By connecting well-placed NFC tags to the store’s backend system and arming sales associates with the right technology, retailers are setting the stage for a seamless, frictionless, and positive shopping experience. NFC tags connect customers to their inquiries, that information pings the retailers backend system, and if in place, an orchestration layer analyzes in-motion data and then triggers the right information back to the customer. Simultaneously, that information is relayed to the in-store associate who now has insight on the customer’s inquiry, preferences, behaviors, and quite possibly, their purchase history. For a visual, think of the Apple Store experience – the customer engages with products on display, finds what they are looking for, maybe asks a sales associate a question or two (who is armed with a mobile POS tool), and then makes the purchase with any associate anywhere in the store.

The Apple Store just might be the gold standard for the in-store experience, but that doesn’t mean retailers need to emulate every ingredient to successfully combat the “Amazon Effect” (I’ll save that for a future blog). Rather, brick and mortars should combine what they like most of the Apple Store, what works best from their own business model, and then create an engaging customer experience.

With a scan in the blink of an eye, promotional and other useful information embedded in the NFC tag can be downloaded into customers’ smartphones potentially creating an engaging customer experience. Here are a few suggestions:

Cross-selling a related or complementary product

  • seasonal – suggest purchasing an umbrella when customers are reviewing a raincoat
  • promotional – mention a product located in another part of the store is 25% off today only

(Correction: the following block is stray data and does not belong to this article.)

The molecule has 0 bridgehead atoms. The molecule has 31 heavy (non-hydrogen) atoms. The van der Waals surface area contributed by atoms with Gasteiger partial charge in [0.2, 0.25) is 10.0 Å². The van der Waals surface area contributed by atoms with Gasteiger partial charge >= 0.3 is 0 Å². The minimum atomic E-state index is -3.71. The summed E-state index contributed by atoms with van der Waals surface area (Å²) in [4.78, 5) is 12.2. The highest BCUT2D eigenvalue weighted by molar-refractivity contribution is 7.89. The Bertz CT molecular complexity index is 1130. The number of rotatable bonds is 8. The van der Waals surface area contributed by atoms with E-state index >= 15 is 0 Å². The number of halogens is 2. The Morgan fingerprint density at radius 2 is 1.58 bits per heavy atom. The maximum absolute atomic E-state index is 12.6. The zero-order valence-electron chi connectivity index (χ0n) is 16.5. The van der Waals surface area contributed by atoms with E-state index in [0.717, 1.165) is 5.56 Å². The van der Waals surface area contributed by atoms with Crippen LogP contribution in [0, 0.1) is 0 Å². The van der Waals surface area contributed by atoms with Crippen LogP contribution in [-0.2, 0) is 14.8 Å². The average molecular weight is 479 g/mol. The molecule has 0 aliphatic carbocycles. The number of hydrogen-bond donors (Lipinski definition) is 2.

• historical – if reviewing information on toothpaste, ping the customer’s smartphone that customers also purchased mouthwash
  • impulsive – if it’s close to lunchtime, propose they stop by the in-store café for a light refreshment

Coordinated in-store experience

  • inquiry and stop by – use tags to answer typical product questions or request an associate to stop by and provide assistance
  • guided selling – help on-the-floor employees be more knowledgeable of real time in-store customer activity so they can blend algorithmic recommendations
  • no line checkout – scan a tag for “checkout with a sales associate” to help alleviate abandoned carts when customers face long lines
  • in-store demo – customers raise their virtual hand to request a sales associate provide an in-store demo of the product being considered

Building Loyalty

  • NFC tags can provide up to the minute information to In-store specialists who can engage with customers immediately, thereby building trust through informative expertise
  • NFC tags help create a simplified shopping experience, resulting in customer satisfaction, and translating into increased customer loyalty
  • Customers appreciate when you remember who they are, last time they visited your store (or other locations of your store), and if they are a loyalty program member. Armed with this data creates an engagement that can be quite a bit different than a first-time visitor

Major smartphone manufacturers understand the power NFCs yield and recognize how they are transforming the way they are used in everyday life settings, most notably, in the consumer’s daily buying motion. And with this ever increase trend, it’s imperative for retailers to adopt the right technologies, enable their in-store environment to embrace this movement, and arm sales floor employees with the right tools.

Loyalty Programs

Customers are only 12-15% loyal to a single retailer but they represent 55-70% of total sales. This means that half of your sales are coming from a small percentage of your customers, so nurturing these relationships are important. Loyalty programs can help do this!7

Brick and mortar retailers offer an experience that is hard to replicate online – the personal touch, product demos, a guided selling process – and contactless selling through NFCs can help make that a profitable reality.